China aims to turn Ningxia into France’s Bordeaux rival

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China aims to turn Ningxia into France’s Bordeaux rival

China, a fast-growing wine market, plans to turn its primary wine-producing region of Ningxia into a center of top-quality wine production. It also plans to compete with international brands and boost the local economy. The latest news revealed that the Asian giant aims to turn Ningxia into one that rivals France’s Bordeaux.

A plan, which the central government approved in late May, unveils that by 2035, Ningxia’s Helan Mountains area aims to produce 600 million bottles worth 20 billion yuan ($3.12 billion). Remarkably, the region along the Yellow River is about a two hours’ flight west from Beijing.

Sui Pengfei, director of international cooperation at China’s agriculture ministry, announced that if this goal can be achieved, the place will become an internationally important production area.

Trade disruptions could threaten China’s growth outlook. Sui says Ningxia is just one of several wine-producing areas in China.

A French industry group unveiled that Bordeaux produced 522 million bottles worth 3.5 billion euros ($4.16 billion) last year.

According to the local customs agency last year, during the COVID-19 pandemic, Ningxia’s wine exports increased by 46.4% to 2.65 million yuan (around $414,100). Remarkably, primary destinations included the U.S., the European Union, Australia, and Japan.

China ranks sixth in global wine consumption

Founder Zhang Yanzhi announced that Ningxia-based winery Xige Estate exported some wine to Canada last year.

His firm started exporting to Switzerland, Japan, Hong Kong, and France in small amounts in 2021. He said that there are plans to enter the U.S. market as well.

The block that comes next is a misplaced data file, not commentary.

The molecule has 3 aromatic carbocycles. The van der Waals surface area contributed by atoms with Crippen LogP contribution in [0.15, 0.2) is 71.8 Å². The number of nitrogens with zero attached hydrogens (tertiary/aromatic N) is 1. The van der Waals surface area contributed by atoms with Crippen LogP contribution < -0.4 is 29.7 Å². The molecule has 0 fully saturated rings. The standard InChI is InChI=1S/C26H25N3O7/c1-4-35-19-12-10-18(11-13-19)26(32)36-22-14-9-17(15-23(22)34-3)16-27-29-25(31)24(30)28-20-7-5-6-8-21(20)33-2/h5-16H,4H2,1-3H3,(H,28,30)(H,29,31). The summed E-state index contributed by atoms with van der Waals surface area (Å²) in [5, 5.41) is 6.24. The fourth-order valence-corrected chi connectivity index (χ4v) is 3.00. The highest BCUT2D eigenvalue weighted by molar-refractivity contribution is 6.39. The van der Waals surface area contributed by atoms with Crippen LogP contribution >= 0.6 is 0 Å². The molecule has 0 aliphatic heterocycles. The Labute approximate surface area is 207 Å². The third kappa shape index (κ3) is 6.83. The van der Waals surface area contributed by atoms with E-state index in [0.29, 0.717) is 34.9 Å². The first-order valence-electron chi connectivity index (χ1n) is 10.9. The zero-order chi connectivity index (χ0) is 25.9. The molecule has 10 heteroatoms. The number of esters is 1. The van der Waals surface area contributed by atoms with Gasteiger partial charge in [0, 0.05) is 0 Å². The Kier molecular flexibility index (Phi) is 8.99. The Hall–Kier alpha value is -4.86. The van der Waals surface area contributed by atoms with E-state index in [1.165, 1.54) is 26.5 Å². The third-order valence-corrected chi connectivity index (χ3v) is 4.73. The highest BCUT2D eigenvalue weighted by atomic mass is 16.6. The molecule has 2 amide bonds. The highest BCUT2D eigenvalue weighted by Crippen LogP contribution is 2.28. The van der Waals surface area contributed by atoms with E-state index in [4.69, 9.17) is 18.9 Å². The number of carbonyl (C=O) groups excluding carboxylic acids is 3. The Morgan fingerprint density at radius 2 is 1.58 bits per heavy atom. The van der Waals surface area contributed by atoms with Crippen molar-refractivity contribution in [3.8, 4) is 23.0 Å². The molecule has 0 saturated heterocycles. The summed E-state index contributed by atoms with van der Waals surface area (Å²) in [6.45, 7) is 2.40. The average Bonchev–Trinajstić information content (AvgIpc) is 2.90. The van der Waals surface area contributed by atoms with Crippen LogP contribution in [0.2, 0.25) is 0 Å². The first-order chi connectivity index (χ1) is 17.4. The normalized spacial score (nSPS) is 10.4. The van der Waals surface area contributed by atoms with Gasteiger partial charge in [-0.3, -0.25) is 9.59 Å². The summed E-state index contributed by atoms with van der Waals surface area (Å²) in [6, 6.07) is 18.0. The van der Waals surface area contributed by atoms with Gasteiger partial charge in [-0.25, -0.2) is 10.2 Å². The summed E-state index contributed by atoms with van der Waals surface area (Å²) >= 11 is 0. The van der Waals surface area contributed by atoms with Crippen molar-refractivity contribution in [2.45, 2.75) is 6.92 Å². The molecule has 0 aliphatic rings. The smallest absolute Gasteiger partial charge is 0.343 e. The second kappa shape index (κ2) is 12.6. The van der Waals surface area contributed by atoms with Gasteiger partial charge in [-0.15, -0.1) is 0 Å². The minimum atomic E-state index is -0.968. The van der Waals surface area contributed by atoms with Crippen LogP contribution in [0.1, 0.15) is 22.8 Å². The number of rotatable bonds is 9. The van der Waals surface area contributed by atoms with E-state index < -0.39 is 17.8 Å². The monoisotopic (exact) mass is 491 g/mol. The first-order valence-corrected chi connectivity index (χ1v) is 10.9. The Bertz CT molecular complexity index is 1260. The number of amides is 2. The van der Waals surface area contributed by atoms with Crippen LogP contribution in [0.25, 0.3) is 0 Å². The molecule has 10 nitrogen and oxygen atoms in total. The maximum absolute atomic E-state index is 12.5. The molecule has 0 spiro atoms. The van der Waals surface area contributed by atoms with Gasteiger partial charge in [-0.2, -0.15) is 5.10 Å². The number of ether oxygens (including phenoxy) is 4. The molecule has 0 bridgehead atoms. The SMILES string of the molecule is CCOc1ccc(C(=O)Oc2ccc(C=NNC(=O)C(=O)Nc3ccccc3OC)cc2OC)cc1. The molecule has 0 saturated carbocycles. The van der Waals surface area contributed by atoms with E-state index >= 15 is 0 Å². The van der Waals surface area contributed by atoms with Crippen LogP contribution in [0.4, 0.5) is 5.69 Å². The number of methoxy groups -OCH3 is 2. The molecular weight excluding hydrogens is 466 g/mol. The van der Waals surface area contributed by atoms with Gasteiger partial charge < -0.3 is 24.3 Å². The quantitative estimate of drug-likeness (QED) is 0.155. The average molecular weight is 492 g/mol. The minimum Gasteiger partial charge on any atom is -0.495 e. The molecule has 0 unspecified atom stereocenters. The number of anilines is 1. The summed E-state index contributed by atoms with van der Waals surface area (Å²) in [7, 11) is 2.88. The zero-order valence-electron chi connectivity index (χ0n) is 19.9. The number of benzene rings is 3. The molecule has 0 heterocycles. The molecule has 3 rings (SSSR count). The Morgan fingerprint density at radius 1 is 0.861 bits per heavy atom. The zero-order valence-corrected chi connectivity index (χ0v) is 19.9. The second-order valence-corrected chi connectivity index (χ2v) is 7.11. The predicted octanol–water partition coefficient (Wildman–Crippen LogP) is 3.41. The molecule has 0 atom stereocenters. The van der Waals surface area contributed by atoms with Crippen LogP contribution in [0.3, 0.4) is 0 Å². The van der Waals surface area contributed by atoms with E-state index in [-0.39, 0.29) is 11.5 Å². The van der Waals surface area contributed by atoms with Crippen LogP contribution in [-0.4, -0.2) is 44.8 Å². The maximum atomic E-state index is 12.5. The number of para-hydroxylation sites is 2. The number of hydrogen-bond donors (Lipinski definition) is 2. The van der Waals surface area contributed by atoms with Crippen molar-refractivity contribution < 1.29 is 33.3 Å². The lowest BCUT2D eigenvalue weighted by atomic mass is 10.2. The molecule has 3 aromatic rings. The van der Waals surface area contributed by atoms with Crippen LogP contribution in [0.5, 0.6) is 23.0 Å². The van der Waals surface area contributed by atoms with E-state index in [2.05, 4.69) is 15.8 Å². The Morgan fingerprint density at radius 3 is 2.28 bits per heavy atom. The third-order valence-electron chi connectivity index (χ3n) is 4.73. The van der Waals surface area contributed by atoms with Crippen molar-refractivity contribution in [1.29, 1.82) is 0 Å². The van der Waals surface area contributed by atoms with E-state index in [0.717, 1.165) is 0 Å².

Yanzhi announced he plans to focus on the Chinese market, with exports accounting for just 10% to 20% of production in the long term.

According to an annual report published in April by the International Organisation of Vine and Wine, the country ranks sixth in global wine consumption and tenth in production by liters.

The report also showed that China’s wine consumption and production have decreased over the last few years. This is potentially due to difficult climate conditions and low productivity. Experts say that these issues are making the Chinese wine industry less competitive compared to imported wines.

Chinese tariffs blocked further wine imports from Australia

The central government’s push in 2021 to further develop vineyards in Ningxia comes as China’s relations with Australia deteriorate.

Australia was China’s largest source of foreign-made wine in 2020, slightly above France. However, Chinese tariffs imposed in March have essentially blocked further wine imports from Australia.

Tony Battaglene is chief executive of Australian Grape and Wine. He reported that as it will probably take three or four years to recover losses. He announced Australian businesses still hope to re-enter the Chinese market when the tariffs expire in five years.

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